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Plaintiff-Appellee Candice Johnson suffered a lost pregnancy at 20 weeks’ gestation, and on behalf of herself and the deceased fetus, Baby Johnson, sued Defendant-Appellant Rajan Pastoriza, M.D. and his professional corporation alleging negligence. Defendant moved for summary judgment; the circuit court refused to grant the motion, but ordered Plaintiff to appoint a personal representative for the estate of the baby and to amend the complaint to bring the negligence claim that had been brought on behalf of the baby through Michigan's wrongful-death statute. Defendant appealed. The appellate court held that the wrongful-death statute as amended in 2005, applied retroactively to Plaintiff's claim for wrongful death. Upon review, the Supreme Court held that the 2005 amendment to the wrongful-death statute did not apply to claims arising before the effective date of the amendment. Further, because Defendant would be subjected to liability that did not exist at the time the cause of action arose, the amendment was not remedial, and therefore could not be deemed retroactive. The case was remanded to the circuit court for entry of summary judgment in favor of Denfendant on the wrongful-death claim.View "Johnson v. Pastoriza" on Justia Law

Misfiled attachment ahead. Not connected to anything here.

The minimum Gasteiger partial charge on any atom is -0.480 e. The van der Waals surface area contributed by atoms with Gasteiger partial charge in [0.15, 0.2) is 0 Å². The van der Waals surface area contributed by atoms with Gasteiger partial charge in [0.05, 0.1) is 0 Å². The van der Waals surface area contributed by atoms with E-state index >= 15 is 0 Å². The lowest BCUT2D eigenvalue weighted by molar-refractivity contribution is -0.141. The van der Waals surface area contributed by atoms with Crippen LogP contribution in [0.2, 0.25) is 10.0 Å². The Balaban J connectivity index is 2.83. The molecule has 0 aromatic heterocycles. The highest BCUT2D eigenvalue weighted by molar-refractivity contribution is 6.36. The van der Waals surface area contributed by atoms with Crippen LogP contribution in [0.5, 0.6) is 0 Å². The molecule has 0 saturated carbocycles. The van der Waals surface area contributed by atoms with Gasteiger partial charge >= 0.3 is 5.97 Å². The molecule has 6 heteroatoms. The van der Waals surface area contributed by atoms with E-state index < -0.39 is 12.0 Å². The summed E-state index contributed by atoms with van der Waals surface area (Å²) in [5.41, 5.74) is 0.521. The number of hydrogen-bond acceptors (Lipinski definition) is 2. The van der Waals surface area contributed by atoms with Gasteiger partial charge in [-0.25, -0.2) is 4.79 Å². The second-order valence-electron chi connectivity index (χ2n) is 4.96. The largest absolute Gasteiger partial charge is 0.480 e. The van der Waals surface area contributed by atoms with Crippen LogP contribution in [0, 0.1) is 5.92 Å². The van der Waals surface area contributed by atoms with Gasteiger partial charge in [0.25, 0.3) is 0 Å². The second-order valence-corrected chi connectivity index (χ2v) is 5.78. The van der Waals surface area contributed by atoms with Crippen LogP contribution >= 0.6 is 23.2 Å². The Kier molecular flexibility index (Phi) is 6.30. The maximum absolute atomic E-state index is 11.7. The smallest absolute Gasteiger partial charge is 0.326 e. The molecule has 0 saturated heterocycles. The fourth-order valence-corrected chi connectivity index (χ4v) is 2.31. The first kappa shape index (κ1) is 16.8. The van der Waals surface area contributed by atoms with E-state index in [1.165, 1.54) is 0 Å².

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In this joint and several liability medical malpractice case, Defendant Dr. Martin Tuma sought a reduction of the final judgment rendered against him by the amount of his codefendants' settlement. The issue before the Supreme Court concerned the common-law "setoff rule," whereby a jointly and severally liable tortfeasor is entitled to a setoff from any adverse verdict in the amount of the cotortfeasor's settlement, and the noneconomic damages cap of MCL 600.1483, which limits a medical malpractice plaintiff's recovery of noneconomic damages. Both the circuit court and Court of Appeals held pursuant to "Markley v Oak Health Care Investors of Coldwater, Inc." that the common-law setoff rule applied and that the setoff must be applied to the jury's verdict before application of the cap on noneconomic damages. Upon review, the Supreme Court agreed with the lower courts that "Markley" was correctly decided and thus held that the Legislature did not abolish the common-law setoff rule in the context of joint and several liability medical malpractice cases. "[The Court affirmed] the Court of Appeals in this regard and further clarif[ed] that where the Legislature has retained principles of joint and several liability, the common-law setoff rule applie[d]. The lower courts' sequencing of the setoff and the noneconomic damages cap, however, result[ed]in an outcome contrary to the Legislature's requirement that medical malpractice plaintiffs 'shall not' recover more noneconomic losses than the amount determined by MCL 600.1483. . . . Because application of the setoff to the jury's verdict can result in a recovery beyond those statutorily mandated damages limitations," the Court held further that a joint tortfeasor's settlement must be set off from the final judgment after application of the noneconomic damages cap of MCL 600.1483, as well as the collateral source rule. View "Velez v. Tuma" on Justia Law